Ezekiel 36:26: A new heart I will give you, and a new spirit I will put within you; and I will remove from your body the heart of stone and give you a heart of flesh.
I hiked over 25 parks, preserves & trails this year – all within a couple hours of my house. I haven’t tallied all those steps up, but I know I hiked hundreds of miles. When being indoors is dangerous and travel is off the table, what else was I going to do? I’ve always loved hiking – moving, being outside, seeing what there is to see. And this year, when I couldn’t travel at all, the project of exploring new spaces close to home helped tame my wanderlust.
I’ve also been cooking and eating at home way more often, just like everybody else. I make it a point to get takeout on Tuesdays and Saturdays from favorite local spots, but other than that it’s been a year of vastly improved kitchen skills. I’m not an expert and I don’t cook all that adventurously or all that well, but I did learn this year how to feed myself healthy food, on the regular, and to enjoy the process of doing it. I like meal planning and grocery shopping and being in the kitchen. I really enjoy the satisfaction of knowing that my fridge contains several meals, prepared lovingly by myself for myself, that I will not have to do the last-minute what’s-for-dinner argument in my head this week, that I will not end up going through a drive-through again for another less-than-satisfying salt-fest.
All of that hiking and home cooking has resulted in a better relationship with my body. It turns out, when you near 40, your body starts to demand attention in ways that it did not before. I have been mostly healthy for most of my life, which isn’t about strength or blessedness or God’s favor – it is sheer, unadulterated luck, with a healthy side dish of privilege. For the most part, my body has just…done what I needed it to do. It just…works. Except for one ovarian teratoma that I named Steve back in 2009, my organs generally do their thing. I know that is not to be taken for granted.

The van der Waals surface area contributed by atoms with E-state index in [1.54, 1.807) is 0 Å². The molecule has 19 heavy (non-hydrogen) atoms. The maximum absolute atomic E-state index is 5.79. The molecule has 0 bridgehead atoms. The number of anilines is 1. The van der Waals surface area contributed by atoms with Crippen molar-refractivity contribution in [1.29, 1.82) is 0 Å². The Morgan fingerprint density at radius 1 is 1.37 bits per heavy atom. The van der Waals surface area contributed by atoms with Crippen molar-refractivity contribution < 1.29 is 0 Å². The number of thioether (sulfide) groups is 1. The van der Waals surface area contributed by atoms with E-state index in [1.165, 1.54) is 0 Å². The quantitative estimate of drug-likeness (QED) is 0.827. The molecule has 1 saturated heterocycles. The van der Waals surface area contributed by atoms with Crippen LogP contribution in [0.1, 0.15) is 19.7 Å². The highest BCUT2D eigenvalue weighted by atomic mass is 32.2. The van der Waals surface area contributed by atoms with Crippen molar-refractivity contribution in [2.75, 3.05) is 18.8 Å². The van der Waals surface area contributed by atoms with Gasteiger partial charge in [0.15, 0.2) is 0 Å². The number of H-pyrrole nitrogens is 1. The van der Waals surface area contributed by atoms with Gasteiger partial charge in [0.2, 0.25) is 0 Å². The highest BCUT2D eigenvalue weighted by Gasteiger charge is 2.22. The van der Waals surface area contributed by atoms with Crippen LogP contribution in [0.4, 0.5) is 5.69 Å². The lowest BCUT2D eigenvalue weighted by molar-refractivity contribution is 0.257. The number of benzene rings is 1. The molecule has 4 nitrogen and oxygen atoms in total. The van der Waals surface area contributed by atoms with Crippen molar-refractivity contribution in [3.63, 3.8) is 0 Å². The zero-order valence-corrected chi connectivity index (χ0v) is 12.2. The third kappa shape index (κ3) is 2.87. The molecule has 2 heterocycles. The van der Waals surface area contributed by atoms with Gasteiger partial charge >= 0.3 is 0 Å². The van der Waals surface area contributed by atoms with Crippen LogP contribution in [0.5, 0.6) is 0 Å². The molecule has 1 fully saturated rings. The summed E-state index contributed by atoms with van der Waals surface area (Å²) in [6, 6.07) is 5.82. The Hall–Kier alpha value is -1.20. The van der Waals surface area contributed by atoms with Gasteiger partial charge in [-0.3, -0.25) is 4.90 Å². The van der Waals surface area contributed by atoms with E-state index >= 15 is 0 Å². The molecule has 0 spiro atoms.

Today, another colleague died of an aneurysm. In 2016, my boss, mentor and friend died of the same thing. Last year, a friend and co-worker caught one just early enough to survive, thank God. “WTF is up with the aneurysms?!” I asked the surviving friend. “We’re unhealthy,” they said. “Over long periods of time.”
All of these colleagues work – or worked – for the church. In addition to the exploding brains, the last few years have also served up mental health crises, prolonged ICU stays and troubling boundary-breaking behaviors among our small denominations’ executives and leaders. And while the church is certainly not the only place that fosters ill health in its employees, it sure does seem like there’s a pattern, here.
Being unhealthy isn’t just about blood pressure or obesity. It is also embedded in the schedules we keep, the refusal to take vacation time, the insistence on over-functioning, the over-identification with our work, the pathological sense of obligation to institution, the inability to cut programming even as we cut staff again and again, the assumption that a sense of duty will fill in the gaps of being underpaid, the falsehood that serving the church is the same thing as serving God.
Since the summer, I’ve started getting headaches that won’t respond to ibuprofen or Tylenol. I think it’s Zoom fatigue, too much staring at this tiny laptop screen. I got a standing desk, I’m doing more yoga in addition to the hiking, I’m contemplating starting one of those anti-inflammatory diets. But what if it’s not just Zoom fatigue? What if these headaches are my body’s warnings that people don’t change systems; systems swallow people whole?
I’m posting GALLERIES of evidence in this blog post – see how healthily I’m eating?! See how much I’m hiking!? As if that were proof enough to stave off the death-dealing ways of this institution that I keep insisting on being a part of; as if climbing another mountain can keep my own brain from exploding.
But another colleague died today. I would like a new heart, God, and a new spirit, and, while you’re at it, could you refresh my brain a bit, too? Shore it up against the coming onslaught?